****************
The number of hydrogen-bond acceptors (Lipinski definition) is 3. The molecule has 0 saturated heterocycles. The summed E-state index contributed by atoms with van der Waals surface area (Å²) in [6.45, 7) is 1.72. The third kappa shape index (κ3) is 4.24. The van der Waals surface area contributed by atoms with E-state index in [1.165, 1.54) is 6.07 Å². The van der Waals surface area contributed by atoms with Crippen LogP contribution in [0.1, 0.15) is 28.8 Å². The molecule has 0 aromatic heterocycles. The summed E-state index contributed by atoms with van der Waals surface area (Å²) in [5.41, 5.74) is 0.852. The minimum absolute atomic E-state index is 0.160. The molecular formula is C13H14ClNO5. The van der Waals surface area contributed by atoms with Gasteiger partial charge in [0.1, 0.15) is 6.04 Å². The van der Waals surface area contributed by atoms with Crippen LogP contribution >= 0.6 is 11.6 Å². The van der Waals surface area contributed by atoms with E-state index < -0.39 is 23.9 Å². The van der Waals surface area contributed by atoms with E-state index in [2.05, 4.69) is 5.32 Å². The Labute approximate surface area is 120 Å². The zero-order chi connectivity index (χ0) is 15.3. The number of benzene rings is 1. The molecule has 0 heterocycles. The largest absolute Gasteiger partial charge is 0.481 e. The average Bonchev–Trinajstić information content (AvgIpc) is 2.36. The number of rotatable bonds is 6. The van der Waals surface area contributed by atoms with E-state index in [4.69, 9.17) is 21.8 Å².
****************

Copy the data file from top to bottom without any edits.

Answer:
The number of hydrogen-bond acceptors (Lipinski definition) is 3. The molecule has 0 saturated heterocycles. The summed E-state index contributed by atoms with van der Waals surface area (Å²) in [6.45, 7) is 1.72. The third kappa shape index (κ3) is 4.24. The van der Waals surface area contributed by atoms with E-state index in [1.165, 1.54) is 6.07 Å². The van der Waals surface area contributed by atoms with Crippen LogP contribution in [0.1, 0.15) is 28.8 Å². The molecule has 0 aromatic heterocycles. The summed E-state index contributed by atoms with van der Waals surface area (Å²) in [5.41, 5.74) is 0.852. The minimum absolute atomic E-state index is 0.160. The molecular formula is C13H14ClNO5. The van der Waals surface area contributed by atoms with Gasteiger partial charge in [0.1, 0.15) is 6.04 Å². The van der Waals surface area contributed by atoms with Crippen LogP contribution >= 0.6 is 11.6 Å². The van der Waals surface area contributed by atoms with E-state index < -0.39 is 23.9 Å². The van der Waals surface area contributed by atoms with E-state index in [2.05, 4.69) is 5.32 Å². The Labute approximate surface area is 120 Å². The zero-order chi connectivity index (χ0) is 15.3. The number of benzene rings is 1. The molecule has 0 heterocycles. The largest absolute Gasteiger partial charge is 0.481 e. The average Bonchev–Trinajstić information content (AvgIpc) is 2.36. The number of rotatable bonds is 6. The van der Waals surface area contributed by atoms with E-state index in [4.69, 9.17) is 21.8 Å².